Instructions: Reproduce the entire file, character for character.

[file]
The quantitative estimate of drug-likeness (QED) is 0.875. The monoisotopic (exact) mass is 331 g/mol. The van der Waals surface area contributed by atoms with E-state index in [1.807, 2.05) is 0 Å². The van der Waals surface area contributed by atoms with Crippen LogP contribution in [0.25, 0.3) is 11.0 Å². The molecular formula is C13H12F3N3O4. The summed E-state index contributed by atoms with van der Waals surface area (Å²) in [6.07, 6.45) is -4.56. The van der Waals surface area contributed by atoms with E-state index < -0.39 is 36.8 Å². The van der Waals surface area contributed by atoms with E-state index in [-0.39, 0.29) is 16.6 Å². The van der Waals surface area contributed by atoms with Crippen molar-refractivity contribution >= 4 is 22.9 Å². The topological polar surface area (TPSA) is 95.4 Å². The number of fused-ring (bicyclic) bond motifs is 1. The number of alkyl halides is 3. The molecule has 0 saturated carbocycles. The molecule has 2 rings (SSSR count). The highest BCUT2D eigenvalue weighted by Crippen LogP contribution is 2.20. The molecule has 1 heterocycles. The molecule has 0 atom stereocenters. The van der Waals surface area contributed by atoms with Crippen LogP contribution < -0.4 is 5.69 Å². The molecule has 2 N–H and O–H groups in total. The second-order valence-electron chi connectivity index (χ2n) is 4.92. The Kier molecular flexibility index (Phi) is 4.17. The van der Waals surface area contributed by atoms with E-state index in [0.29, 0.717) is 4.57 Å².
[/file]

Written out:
The quantitative estimate of drug-likeness (QED) is 0.875. The monoisotopic (exact) mass is 331 g/mol. The van der Waals surface area contributed by atoms with E-state index in [1.807, 2.05) is 0 Å². The van der Waals surface area contributed by atoms with Crippen LogP contribution in [0.25, 0.3) is 11.0 Å². The molecular formula is C13H12F3N3O4. The summed E-state index contributed by atoms with van der Waals surface area (Å²) in [6.07, 6.45) is -4.56. The van der Waals surface area contributed by atoms with E-state index < -0.39 is 36.8 Å². The van der Waals surface area contributed by atoms with E-state index in [-0.39, 0.29) is 16.6 Å². The van der Waals surface area contributed by atoms with Crippen molar-refractivity contribution >= 4 is 22.9 Å². The topological polar surface area (TPSA) is 95.4 Å². The number of fused-ring (bicyclic) bond motifs is 1. The number of alkyl halides is 3. The molecule has 0 saturated carbocycles. The molecule has 2 rings (SSSR count). The highest BCUT2D eigenvalue weighted by Crippen LogP contribution is 2.20. The molecule has 1 heterocycles. The molecule has 0 atom stereocenters. The van der Waals surface area contributed by atoms with Crippen LogP contribution < -0.4 is 5.69 Å². The molecule has 2 N–H and O–H groups in total. The second-order valence-electron chi connectivity index (χ2n) is 4.92. The Kier molecular flexibility index (Phi) is 4.17. The van der Waals surface area contributed by atoms with E-state index in [0.29, 0.717) is 4.57 Å².